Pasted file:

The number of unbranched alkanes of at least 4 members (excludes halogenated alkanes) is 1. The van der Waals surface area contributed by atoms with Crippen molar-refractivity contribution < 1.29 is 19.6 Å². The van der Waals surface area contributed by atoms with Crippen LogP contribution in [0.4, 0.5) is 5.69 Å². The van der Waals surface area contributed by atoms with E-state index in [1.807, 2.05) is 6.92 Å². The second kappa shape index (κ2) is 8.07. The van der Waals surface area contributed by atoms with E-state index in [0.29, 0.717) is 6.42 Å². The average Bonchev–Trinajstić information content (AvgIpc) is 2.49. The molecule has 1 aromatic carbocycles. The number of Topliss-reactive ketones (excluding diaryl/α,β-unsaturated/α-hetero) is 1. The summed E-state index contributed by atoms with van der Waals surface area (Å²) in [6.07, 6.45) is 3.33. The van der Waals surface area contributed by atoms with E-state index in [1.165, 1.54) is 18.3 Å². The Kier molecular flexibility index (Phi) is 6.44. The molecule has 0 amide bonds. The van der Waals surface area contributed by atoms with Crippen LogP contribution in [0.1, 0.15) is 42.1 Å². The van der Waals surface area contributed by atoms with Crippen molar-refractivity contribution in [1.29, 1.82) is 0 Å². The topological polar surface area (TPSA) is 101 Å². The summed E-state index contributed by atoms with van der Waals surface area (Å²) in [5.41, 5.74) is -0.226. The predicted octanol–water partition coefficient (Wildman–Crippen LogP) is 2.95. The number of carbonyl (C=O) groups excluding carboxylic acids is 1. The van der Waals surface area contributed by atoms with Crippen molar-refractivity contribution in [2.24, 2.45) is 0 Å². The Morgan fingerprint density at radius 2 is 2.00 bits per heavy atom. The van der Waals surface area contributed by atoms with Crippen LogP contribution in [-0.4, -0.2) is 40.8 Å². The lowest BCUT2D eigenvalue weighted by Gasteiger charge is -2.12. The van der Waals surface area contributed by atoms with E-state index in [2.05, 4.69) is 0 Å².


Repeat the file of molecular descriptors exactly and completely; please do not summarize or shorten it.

The number of unbranched alkanes of at least 4 members (excludes halogenated alkanes) is 1. The van der Waals surface area contributed by atoms with Crippen molar-refractivity contribution < 1.29 is 19.6 Å². The van der Waals surface area contributed by atoms with Crippen LogP contribution in [0.4, 0.5) is 5.69 Å². The van der Waals surface area contributed by atoms with E-state index in [1.807, 2.05) is 6.92 Å². The second kappa shape index (κ2) is 8.07. The van der Waals surface area contributed by atoms with E-state index in [0.29, 0.717) is 6.42 Å². The average Bonchev–Trinajstić information content (AvgIpc) is 2.49. The molecule has 1 aromatic carbocycles. The number of Topliss-reactive ketones (excluding diaryl/α,β-unsaturated/α-hetero) is 1. The summed E-state index contributed by atoms with van der Waals surface area (Å²) in [6.07, 6.45) is 3.33. The van der Waals surface area contributed by atoms with E-state index in [1.165, 1.54) is 18.3 Å². The Kier molecular flexibility index (Phi) is 6.44. The molecule has 0 amide bonds. The van der Waals surface area contributed by atoms with Crippen LogP contribution in [0.1, 0.15) is 42.1 Å². The van der Waals surface area contributed by atoms with Crippen molar-refractivity contribution in [1.29, 1.82) is 0 Å². The topological polar surface area (TPSA) is 101 Å². The summed E-state index contributed by atoms with van der Waals surface area (Å²) in [5.41, 5.74) is -0.226. The predicted octanol–water partition coefficient (Wildman–Crippen LogP) is 2.95. The number of carbonyl (C=O) groups excluding carboxylic acids is 1. The van der Waals surface area contributed by atoms with Crippen molar-refractivity contribution in [2.24, 2.45) is 0 Å². The Morgan fingerprint density at radius 2 is 2.00 bits per heavy atom. The van der Waals surface area contributed by atoms with Crippen LogP contribution in [-0.4, -0.2) is 40.8 Å². The lowest BCUT2D eigenvalue weighted by Gasteiger charge is -2.12. The van der Waals surface area contributed by atoms with E-state index in [2.05, 4.69) is 0 Å².